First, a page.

Does Fair Value Reporting Affect Risk Management? International Survey Evidence

By Lins, Karl V.; Servaes, Henri et al. | Financial Management, Fall 2011 | Go to article overview
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Does Fair Value Reporting Affect Risk Management? International Survey Evidence


Lins, Karl V., Servaes, Henri, Tamayo, Ane, Financial Management


We survey CFOs from 36 countries to examine whether and how firms altered their risk management policies when fair value reporting standards for derivatives were introduced. A substantial fraction of firms (42%) state that their risk management policies have been materially affected by fair value reporting. Firms are more likely to be affected if they seek to use risk management to reduce the volatility of earnings relative to cash flows and if they operate in countries where accounting numbers are more likely to be used in contracting. We document a substantial decrease in foreign exchange hedging and in the use of nonlinear hedging instruments. Finally, firms that take active positions are more likely to be affected by fair value reporting. Taken together, our evidence indicates that requirements to report derivatives at fair values have had a material impact on derivative use; while speculative activities have been reduced, sound hedging strategies have been compromised as well.

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There is an extensive literature on the benefits of risk management. Risk management reduces the costs of financial distress (Smith and Stulz, 1985), allows firms to better plan and fund profitable investment projects (Froot, Scharfstein, and Stein, 1993), increases the tax benefits of debt financing (Stulz, 1990; Graham and Rogers, 2002), and lowers tax payments of firms facing progressive income tax rates (Graham and Smith, 1999). Hedging also reduces information asymmetries between the firm and its stakeholders (Brown, 2001), facilitating contracting. For example, DeMarzo and Duffie (1991) demonstrate that managing risk can reduce noise, thus helping outside investors to better identify skilled managers. All these arguments imply that risk management can enhance firm value. (1)

Risk management choices may also be influenced by managerial preferences instead of shareholder wealth maximization (Tufano, 1996). In addition, managers may use derivatives for speculative purposes given that they can often reap large rewards for successful bets but bear relatively few costs for failed ones.

In light of the costs and benefits of risk management, it is important to understand the factors behind firms' decisions to use derivatives and, in particular, whether a factor is likely to impact risk management in ways that are beneficial or harmful to shareholders. In this paper, we study one potentially important factor, derivative reporting regulation, that has received little attention in the literature.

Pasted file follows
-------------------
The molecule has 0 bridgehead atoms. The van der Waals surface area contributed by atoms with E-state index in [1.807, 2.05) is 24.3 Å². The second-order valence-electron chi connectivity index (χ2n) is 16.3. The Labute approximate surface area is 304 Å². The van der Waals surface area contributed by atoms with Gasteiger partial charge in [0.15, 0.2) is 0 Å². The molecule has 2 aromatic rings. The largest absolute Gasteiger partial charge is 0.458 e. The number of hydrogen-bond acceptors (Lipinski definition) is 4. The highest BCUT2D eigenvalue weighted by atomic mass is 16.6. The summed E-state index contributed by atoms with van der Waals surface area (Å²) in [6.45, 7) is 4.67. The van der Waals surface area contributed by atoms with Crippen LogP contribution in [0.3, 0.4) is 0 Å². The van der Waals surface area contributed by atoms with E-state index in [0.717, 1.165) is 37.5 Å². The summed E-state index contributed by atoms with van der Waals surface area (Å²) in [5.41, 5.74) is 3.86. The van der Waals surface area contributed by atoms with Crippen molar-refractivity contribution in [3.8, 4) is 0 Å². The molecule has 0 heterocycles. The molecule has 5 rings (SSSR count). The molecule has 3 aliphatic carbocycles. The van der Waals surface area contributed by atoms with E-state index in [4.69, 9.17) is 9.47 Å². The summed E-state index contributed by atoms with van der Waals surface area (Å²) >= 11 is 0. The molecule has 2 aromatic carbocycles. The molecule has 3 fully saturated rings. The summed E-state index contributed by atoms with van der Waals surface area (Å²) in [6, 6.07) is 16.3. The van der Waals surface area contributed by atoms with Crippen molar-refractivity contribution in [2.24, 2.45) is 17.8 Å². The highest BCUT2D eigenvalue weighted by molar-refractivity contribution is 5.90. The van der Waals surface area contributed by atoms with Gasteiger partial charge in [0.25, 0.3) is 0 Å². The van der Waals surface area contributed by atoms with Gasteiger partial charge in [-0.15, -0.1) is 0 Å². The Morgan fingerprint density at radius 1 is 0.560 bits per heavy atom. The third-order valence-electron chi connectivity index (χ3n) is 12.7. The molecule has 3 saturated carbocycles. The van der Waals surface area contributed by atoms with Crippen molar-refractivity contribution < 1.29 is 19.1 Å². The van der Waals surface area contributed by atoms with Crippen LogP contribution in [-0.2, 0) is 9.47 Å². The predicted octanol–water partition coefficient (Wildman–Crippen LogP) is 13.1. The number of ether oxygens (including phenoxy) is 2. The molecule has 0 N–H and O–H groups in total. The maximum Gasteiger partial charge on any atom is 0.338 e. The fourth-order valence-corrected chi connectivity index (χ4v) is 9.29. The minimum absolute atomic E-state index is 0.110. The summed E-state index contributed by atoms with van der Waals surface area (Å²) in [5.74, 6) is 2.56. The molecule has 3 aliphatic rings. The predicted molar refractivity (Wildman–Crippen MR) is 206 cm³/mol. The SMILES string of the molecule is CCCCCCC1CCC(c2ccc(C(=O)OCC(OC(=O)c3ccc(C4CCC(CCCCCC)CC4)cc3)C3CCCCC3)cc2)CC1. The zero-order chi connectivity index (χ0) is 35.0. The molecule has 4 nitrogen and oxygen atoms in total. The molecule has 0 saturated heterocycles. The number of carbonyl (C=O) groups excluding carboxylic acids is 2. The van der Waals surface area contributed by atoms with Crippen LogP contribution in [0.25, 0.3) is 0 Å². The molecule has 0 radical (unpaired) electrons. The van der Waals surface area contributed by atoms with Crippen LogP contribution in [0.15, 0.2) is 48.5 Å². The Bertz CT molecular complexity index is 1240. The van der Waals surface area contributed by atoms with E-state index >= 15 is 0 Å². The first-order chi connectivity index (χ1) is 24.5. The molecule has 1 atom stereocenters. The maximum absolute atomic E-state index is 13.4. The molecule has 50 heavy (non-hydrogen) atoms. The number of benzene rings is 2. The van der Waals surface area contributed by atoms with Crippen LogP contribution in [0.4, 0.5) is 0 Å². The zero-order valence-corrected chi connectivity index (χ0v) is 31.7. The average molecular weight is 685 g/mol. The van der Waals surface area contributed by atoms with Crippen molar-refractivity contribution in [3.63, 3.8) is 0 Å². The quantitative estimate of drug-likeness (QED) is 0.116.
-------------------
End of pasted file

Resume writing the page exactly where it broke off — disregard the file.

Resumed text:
Specifically, we examine whether and how firms changed their risk management policies following the introduction of fair value reporting requirements for derivative securities. Under the previous requirements, many derivatives were not recorded in the financial statements nor were their prices adjusted to fair values. The current standards require firms to report derivatives at fair values in the financial statements with any changes in value recorded in either the income statement or an equity account. As a result, these requirements have the potential to increase the volatility of both earnings and stockholders' equity. While fair values make it easier for investors to observe speculative activities involving derivatives, it is also possible that managers who want to avoid earnings and equity volatility will choose to curtail valuable hedging activities as a result of these rules. Anecdotal evidence suggests that the way in which derivatives are reported is a major driving force of firms' risk management choices, but academic evidence in this area is scarce. (2)

To examine whether firms' hedging policies have been affected by changes in the financial reporting of derivatives, we employ data from a comprehensive global survey of chief financial officers (CFOs) encompassing a broad range of both public and private companies from 36 countries. Using a survey to assess the factors that affect corporate risk management in an international setting has many benefits.

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